The Pure Mood is proud to present the very first issue of IN-BETWEEN MAGAZINE! Presented every week, IN-BETWEEN presents reviews for comics released that Wednesday, written by all-star writer Dr. Matti Bones. Now, let’s get started!
ALABASTER WOLVES #4
ALABASTER continues to preach to the evangenilical followers of the Buffy/Gaiman world, those who crave to see tough women killing horrific monsters as often as possible. The book’s had good moments from day one, but things haven’t ever really settled down and had a story to tell. This issue, we get glimpses into the world’s past, so it’s a ride into exposition land, where caption boxes and narration roam free like buffalo. The murderer-turned-friend, werewolf-turned-ghost Maisie tells a story about a town turning into werewolfs, attacking the ones they loved and the ones that hurt them – something horror fans have seen plenty of times before. Dancy continues to be a strong lead, though – she’s all bumble, stumbling into events and storylines, while busy monloguing with herself about just who she is and why her faith, her powerful archangel protector has left her when she needs him most. Some people hate lost main characters, but not me – I love ’em. I relate to them. She continues to be the highlight of the book, but four issues in and not much of a story has developed…damn fine writing, but poor storytelling. Leiber’s art is good and muddy, scratchy and underdevloped in the right way, with perfect characterization and acting, but the star of the show is Rosenberg, a soon to be all-star colourist who’s work makes Leiber’s look even better than it is. The two talents combined are creating a real world here, an exciting thing to see happen. I continue my vigilant tirade against Dark Horse’s ‘Buffy’ style covers…wishy washy somewhat photoreal art, portraying boring attempts at dream-like scenes that never happen in the books. I think something like the cover for the upcoming MIND THE GAP #4 would look great for this series – these ones sell the book all wrong. Anyhow, a real skippable issue, but a good series, struggling to find things to do with a bunch of great characters.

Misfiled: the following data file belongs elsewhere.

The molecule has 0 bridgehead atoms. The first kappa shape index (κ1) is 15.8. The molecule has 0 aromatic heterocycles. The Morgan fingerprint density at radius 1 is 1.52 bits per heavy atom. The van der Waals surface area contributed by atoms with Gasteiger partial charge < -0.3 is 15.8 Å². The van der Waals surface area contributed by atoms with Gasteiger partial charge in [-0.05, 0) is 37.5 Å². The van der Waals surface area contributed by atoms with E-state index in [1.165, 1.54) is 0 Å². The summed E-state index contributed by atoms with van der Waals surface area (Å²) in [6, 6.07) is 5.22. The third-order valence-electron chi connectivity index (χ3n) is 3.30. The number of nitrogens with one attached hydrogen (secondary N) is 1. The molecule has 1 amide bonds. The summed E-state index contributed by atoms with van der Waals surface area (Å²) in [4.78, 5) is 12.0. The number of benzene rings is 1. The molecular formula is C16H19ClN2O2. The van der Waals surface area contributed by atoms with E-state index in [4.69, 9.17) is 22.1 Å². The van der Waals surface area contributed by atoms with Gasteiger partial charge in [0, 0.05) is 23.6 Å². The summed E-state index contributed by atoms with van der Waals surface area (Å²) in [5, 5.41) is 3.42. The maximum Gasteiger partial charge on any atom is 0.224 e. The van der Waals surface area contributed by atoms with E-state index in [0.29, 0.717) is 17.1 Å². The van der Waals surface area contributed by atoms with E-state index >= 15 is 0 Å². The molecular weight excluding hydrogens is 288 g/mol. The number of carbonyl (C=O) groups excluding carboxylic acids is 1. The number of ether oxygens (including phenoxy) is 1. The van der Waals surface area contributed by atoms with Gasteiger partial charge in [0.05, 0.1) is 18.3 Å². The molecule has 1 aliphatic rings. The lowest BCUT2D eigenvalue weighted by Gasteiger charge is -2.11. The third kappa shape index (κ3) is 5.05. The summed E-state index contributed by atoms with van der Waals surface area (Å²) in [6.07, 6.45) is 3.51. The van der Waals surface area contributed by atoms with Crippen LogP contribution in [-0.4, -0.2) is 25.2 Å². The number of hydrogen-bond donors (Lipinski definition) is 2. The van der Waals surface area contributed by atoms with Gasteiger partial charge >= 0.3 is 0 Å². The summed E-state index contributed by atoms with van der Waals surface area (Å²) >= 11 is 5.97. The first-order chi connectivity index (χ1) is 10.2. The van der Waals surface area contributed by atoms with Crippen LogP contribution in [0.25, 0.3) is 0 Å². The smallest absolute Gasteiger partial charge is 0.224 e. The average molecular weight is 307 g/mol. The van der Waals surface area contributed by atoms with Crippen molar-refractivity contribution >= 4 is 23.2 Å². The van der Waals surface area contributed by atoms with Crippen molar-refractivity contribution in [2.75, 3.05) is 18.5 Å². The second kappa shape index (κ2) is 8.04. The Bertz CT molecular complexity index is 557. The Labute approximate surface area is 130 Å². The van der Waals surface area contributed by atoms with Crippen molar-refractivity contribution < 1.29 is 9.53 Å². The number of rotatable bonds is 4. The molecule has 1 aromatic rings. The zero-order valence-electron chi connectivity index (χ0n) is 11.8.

Admittedly a book that’ll read better in trades, the strange new sci-fi series by indie-lord BKV keeps being one hell of a comic book. There’s a much larger cast here than in your traditional monthly comic book, but BKV and Staples are confident enough to tell the story at a slow pace and let the reader linger at the details. It works. Situatioins get established, they get twisted and changed – characters are introduced and peeked at, a little at a time. The bread is slid under the table. The rationing is given out a bit at a time. But come on, this is something to exciting to read in trade. This particular issue has all of the characters dealing with the same conflict/idea – why do we bring children into a world of pain? The Will struggles with the very real fact of child prostitution, Marko and Alana’s act of love is hunted down, and Prince Robot IV discovers he’s got a bundle of static headed his way.